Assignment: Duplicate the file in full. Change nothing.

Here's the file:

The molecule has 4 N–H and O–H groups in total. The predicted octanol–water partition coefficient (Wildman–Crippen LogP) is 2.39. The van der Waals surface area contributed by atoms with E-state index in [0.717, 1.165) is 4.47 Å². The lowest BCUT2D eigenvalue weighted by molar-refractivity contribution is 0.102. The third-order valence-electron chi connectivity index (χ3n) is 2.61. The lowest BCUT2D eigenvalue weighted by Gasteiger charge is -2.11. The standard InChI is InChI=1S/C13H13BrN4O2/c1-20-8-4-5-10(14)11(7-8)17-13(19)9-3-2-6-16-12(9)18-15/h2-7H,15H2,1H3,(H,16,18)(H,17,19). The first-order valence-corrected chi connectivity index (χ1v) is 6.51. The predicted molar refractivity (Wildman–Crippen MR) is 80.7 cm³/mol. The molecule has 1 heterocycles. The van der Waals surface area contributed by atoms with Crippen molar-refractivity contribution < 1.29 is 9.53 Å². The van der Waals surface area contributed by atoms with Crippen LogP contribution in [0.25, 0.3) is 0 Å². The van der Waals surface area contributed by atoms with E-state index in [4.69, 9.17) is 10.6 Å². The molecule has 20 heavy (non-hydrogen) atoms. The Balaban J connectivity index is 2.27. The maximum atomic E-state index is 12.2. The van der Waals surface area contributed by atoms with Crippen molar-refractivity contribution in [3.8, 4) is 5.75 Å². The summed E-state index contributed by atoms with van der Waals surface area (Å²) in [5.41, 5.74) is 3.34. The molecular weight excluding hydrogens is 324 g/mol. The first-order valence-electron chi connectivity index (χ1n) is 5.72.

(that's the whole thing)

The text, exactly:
The molecule has 4 N–H and O–H groups in total. The predicted octanol–water partition coefficient (Wildman–Crippen LogP) is 2.39. The van der Waals surface area contributed by atoms with E-state index in [0.717, 1.165) is 4.47 Å². The lowest BCUT2D eigenvalue weighted by molar-refractivity contribution is 0.102. The third-order valence-electron chi connectivity index (χ3n) is 2.61. The lowest BCUT2D eigenvalue weighted by Gasteiger charge is -2.11. The standard InChI is InChI=1S/C13H13BrN4O2/c1-20-8-4-5-10(14)11(7-8)17-13(19)9-3-2-6-16-12(9)18-15/h2-7H,15H2,1H3,(H,16,18)(H,17,19). The first-order valence-corrected chi connectivity index (χ1v) is 6.51. The predicted molar refractivity (Wildman–Crippen MR) is 80.7 cm³/mol. The molecule has 1 heterocycles. The van der Waals surface area contributed by atoms with Crippen molar-refractivity contribution < 1.29 is 9.53 Å². The van der Waals surface area contributed by atoms with Crippen LogP contribution in [0.25, 0.3) is 0 Å². The van der Waals surface area contributed by atoms with E-state index in [4.69, 9.17) is 10.6 Å². The molecule has 20 heavy (non-hydrogen) atoms. The Balaban J connectivity index is 2.27. The maximum atomic E-state index is 12.2. The van der Waals surface area contributed by atoms with Crippen molar-refractivity contribution in [3.8, 4) is 5.75 Å². The summed E-state index contributed by atoms with van der Waals surface area (Å²) in [5.41, 5.74) is 3.34. The molecular weight excluding hydrogens is 324 g/mol. The first-order valence-electron chi connectivity index (χ1n) is 5.72.